[coreboot] [RFC] Netbook Support

Carl-Daniel Hailfinger c-d.hailfinger.devel.2006 at gmx.net
Sat Dec 13 20:49:18 CET 2008

On 13.12.2008 17:14, Jordan Crouse wrote:
> ron minnich wrote:
>> This is a place where I'd like us to pick a common most-appropriate
>> notebook and go for it.
>> So which of these is the most likely to be doable? We'll have to solve
>> the EC problem.
> But don't be confused as to what the "EC problem" really is.  We've
> discussed this before on this very list:  Open firmware for the EC
> would be great, but it is a problem on the scope of coreboot itself,
> since every platform would need a slightly "custom" variant of the
> firmware, and over time you would end up needing to support different
> "chips" for different "mainboards".  Certainly that is an interesting
> problem to solve, but I don't think that it is _our_ problem to solve.
> Coreboot would be much better served by operating with the "stock"
> firmware.  Don't get me wrong - this is still a challenge because,
> like I said in IRC yesterday, we don't know what we don't know.  
> Behavior at runtime is fairly standardized, but we don't know what we
> need to do for initialization - do we need to set up registers, put in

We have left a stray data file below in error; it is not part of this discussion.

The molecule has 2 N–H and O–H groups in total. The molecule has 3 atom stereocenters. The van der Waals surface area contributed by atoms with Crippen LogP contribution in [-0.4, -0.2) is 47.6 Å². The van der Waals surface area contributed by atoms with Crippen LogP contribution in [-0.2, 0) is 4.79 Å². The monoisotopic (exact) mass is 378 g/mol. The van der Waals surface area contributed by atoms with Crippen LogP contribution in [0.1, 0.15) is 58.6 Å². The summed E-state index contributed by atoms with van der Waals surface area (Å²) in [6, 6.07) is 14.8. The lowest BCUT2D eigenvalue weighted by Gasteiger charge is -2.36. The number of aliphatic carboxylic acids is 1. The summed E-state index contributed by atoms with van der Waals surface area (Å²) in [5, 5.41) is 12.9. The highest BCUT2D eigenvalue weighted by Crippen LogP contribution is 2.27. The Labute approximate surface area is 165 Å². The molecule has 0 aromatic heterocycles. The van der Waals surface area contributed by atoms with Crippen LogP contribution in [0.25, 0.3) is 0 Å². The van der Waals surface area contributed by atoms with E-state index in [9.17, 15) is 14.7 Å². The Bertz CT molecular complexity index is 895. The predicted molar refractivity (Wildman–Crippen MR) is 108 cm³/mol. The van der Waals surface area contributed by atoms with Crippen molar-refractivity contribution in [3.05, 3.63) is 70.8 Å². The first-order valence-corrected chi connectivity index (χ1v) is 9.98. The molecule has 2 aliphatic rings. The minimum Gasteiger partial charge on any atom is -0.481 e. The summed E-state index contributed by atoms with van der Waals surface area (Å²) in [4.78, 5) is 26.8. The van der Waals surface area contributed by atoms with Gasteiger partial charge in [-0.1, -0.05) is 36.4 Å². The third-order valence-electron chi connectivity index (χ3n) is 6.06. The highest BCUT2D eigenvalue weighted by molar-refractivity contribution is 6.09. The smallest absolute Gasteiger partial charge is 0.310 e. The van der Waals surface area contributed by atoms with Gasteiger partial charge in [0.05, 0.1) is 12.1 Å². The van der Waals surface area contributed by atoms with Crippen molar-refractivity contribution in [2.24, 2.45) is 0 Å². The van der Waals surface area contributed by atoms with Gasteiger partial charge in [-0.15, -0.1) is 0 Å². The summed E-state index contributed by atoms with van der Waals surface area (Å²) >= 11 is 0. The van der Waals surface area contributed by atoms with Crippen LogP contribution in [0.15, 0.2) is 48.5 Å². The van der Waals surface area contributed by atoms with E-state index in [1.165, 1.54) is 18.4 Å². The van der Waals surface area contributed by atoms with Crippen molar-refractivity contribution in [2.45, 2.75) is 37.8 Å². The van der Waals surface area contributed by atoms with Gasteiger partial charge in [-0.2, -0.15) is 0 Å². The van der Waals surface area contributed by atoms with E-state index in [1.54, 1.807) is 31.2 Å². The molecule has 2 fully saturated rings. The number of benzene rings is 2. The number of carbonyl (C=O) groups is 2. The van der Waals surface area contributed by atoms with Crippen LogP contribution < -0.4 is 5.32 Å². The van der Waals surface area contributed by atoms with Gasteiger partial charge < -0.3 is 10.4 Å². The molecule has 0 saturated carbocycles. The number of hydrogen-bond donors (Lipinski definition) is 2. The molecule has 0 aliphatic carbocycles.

> tables, kick things, or will it all Just Work (TM)?

There's also the interesting question about who owns the EC firmware. If
the manufacturer owns it and has full rights for it, the situation is
different compared to the BIOS. For example, Quanta (OLPC manufacturer)
holds some (if not all) rights to the OLPC XO EC code and not BIOS
vendor was involved.

> I guess the only way to find out is to start trying - enough
> documentation exists (especially for th ENE) that we can probably
> determine how large the firmware is and extract it from a stock ROM, and
> try it out.  From what I have heard, I think the VIA processors are
> the best bet right now for experimentation.  Intel of course, is out,
> and AMD processors aren't in any netbooks to speak of - and I'm sure
> if we go to this effort, we would rather have it pay off for a netbook
> rather then a dinosaur laptop.

If I'm right about EC code copyrights and usage rights, a cooperating
manufacturer could easily tell us about the interface for their EC code.

On a side note (or rather two):
- I seem to remember that VIA manufactures ECs as well. If that is true,
we could ask them nicely whether any netbooks have a VIA EC and start
with that.
- Some people here were successful in talking with Winbond about data
sheets. While these data sheets were not for ECs, it can't hurt to ask.

As long as we can avoid time consuming reverse engineering, we should
IMHO focus on getting stuff done.



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